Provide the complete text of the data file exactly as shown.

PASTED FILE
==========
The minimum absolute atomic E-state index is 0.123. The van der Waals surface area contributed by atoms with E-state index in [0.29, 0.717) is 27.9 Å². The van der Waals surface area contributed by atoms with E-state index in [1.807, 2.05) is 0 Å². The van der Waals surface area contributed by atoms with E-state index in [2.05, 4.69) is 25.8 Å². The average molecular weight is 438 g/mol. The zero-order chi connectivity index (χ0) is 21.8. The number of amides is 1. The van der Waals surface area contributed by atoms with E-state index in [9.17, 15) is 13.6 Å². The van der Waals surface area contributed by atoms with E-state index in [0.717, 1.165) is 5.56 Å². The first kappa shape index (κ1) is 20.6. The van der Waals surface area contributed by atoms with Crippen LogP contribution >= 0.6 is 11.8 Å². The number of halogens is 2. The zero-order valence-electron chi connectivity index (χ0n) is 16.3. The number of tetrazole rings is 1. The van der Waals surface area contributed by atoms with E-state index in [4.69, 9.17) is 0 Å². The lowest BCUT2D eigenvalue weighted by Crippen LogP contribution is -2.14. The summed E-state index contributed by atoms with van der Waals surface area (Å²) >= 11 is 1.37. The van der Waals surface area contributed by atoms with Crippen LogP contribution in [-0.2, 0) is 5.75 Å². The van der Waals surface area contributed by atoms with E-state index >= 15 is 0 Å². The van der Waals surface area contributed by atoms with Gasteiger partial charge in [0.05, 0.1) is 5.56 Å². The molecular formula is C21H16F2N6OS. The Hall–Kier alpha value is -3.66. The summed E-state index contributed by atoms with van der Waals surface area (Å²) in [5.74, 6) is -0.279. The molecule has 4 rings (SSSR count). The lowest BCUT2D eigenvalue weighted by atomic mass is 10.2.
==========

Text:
The minimum absolute atomic E-state index is 0.123. The van der Waals surface area contributed by atoms with E-state index in [0.29, 0.717) is 27.9 Å². The van der Waals surface area contributed by atoms with E-state index in [1.807, 2.05) is 0 Å². The van der Waals surface area contributed by atoms with E-state index in [2.05, 4.69) is 25.8 Å². The average molecular weight is 438 g/mol. The zero-order chi connectivity index (χ0) is 21.8. The number of amides is 1. The van der Waals surface area contributed by atoms with E-state index in [9.17, 15) is 13.6 Å². The van der Waals surface area contributed by atoms with E-state index in [0.717, 1.165) is 5.56 Å². The first kappa shape index (κ1) is 20.6. The van der Waals surface area contributed by atoms with Crippen LogP contribution >= 0.6 is 11.8 Å². The number of halogens is 2. The zero-order valence-electron chi connectivity index (χ0n) is 16.3. The number of tetrazole rings is 1. The van der Waals surface area contributed by atoms with E-state index in [4.69, 9.17) is 0 Å². The lowest BCUT2D eigenvalue weighted by Crippen LogP contribution is -2.14. The summed E-state index contributed by atoms with van der Waals surface area (Å²) >= 11 is 1.37. The van der Waals surface area contributed by atoms with Crippen LogP contribution in [-0.2, 0) is 5.75 Å². The van der Waals surface area contributed by atoms with E-state index >= 15 is 0 Å². The van der Waals surface area contributed by atoms with Gasteiger partial charge in [0.05, 0.1) is 5.56 Å². The molecular formula is C21H16F2N6OS. The Hall–Kier alpha value is -3.66. The summed E-state index contributed by atoms with van der Waals surface area (Å²) in [5.74, 6) is -0.279. The molecule has 4 rings (SSSR count). The lowest BCUT2D eigenvalue weighted by atomic mass is 10.2.